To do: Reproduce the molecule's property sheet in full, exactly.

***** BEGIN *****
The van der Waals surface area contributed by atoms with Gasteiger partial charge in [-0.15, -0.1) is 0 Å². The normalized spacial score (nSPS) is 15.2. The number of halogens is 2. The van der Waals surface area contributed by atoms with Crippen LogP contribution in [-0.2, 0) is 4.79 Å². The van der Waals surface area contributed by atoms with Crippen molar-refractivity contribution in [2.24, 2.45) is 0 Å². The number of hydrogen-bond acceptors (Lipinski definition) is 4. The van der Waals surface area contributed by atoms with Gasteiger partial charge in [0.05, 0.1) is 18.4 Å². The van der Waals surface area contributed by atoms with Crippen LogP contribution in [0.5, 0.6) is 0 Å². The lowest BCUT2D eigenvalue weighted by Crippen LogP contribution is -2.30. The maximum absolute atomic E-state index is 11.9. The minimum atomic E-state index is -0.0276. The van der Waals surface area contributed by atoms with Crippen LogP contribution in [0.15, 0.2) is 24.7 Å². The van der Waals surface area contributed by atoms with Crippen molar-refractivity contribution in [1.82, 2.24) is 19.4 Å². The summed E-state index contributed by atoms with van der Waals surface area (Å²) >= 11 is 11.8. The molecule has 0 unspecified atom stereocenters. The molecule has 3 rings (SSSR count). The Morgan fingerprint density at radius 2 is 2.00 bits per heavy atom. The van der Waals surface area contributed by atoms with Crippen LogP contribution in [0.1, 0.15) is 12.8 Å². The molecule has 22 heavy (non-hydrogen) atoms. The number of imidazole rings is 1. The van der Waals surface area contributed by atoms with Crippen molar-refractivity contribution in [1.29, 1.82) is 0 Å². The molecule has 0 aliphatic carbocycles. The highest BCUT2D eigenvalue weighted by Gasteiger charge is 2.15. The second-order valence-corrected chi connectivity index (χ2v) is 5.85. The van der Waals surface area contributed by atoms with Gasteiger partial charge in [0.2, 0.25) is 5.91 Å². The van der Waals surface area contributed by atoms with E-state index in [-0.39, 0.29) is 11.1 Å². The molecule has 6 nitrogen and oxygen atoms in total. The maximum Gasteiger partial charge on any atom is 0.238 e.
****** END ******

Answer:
The van der Waals surface area contributed by atoms with Gasteiger partial charge in [-0.15, -0.1) is 0 Å². The normalized spacial score (nSPS) is 15.2. The number of halogens is 2. The van der Waals surface area contributed by atoms with Crippen LogP contribution in [-0.2, 0) is 4.79 Å². The van der Waals surface area contributed by atoms with Crippen molar-refractivity contribution in [2.24, 2.45) is 0 Å². The number of hydrogen-bond acceptors (Lipinski definition) is 4. The van der Waals surface area contributed by atoms with Gasteiger partial charge in [0.05, 0.1) is 18.4 Å². The van der Waals surface area contributed by atoms with Crippen LogP contribution in [0.5, 0.6) is 0 Å². The lowest BCUT2D eigenvalue weighted by Crippen LogP contribution is -2.30. The maximum absolute atomic E-state index is 11.9. The minimum atomic E-state index is -0.0276. The van der Waals surface area contributed by atoms with Crippen LogP contribution in [0.15, 0.2) is 24.7 Å². The van der Waals surface area contributed by atoms with Crippen molar-refractivity contribution in [1.82, 2.24) is 19.4 Å². The summed E-state index contributed by atoms with van der Waals surface area (Å²) >= 11 is 11.8. The molecule has 0 unspecified atom stereocenters. The molecule has 3 rings (SSSR count). The Morgan fingerprint density at radius 2 is 2.00 bits per heavy atom. The van der Waals surface area contributed by atoms with Crippen LogP contribution in [0.1, 0.15) is 12.8 Å². The molecule has 22 heavy (non-hydrogen) atoms. The number of imidazole rings is 1. The van der Waals surface area contributed by atoms with Crippen molar-refractivity contribution in [1.29, 1.82) is 0 Å². The molecule has 0 aliphatic carbocycles. The highest BCUT2D eigenvalue weighted by Gasteiger charge is 2.15. The second-order valence-corrected chi connectivity index (χ2v) is 5.85. The van der Waals surface area contributed by atoms with Gasteiger partial charge in [0.2, 0.25) is 5.91 Å². The van der Waals surface area contributed by atoms with E-state index in [-0.39, 0.29) is 11.1 Å². The molecule has 6 nitrogen and oxygen atoms in total. The maximum Gasteiger partial charge on any atom is 0.238 e.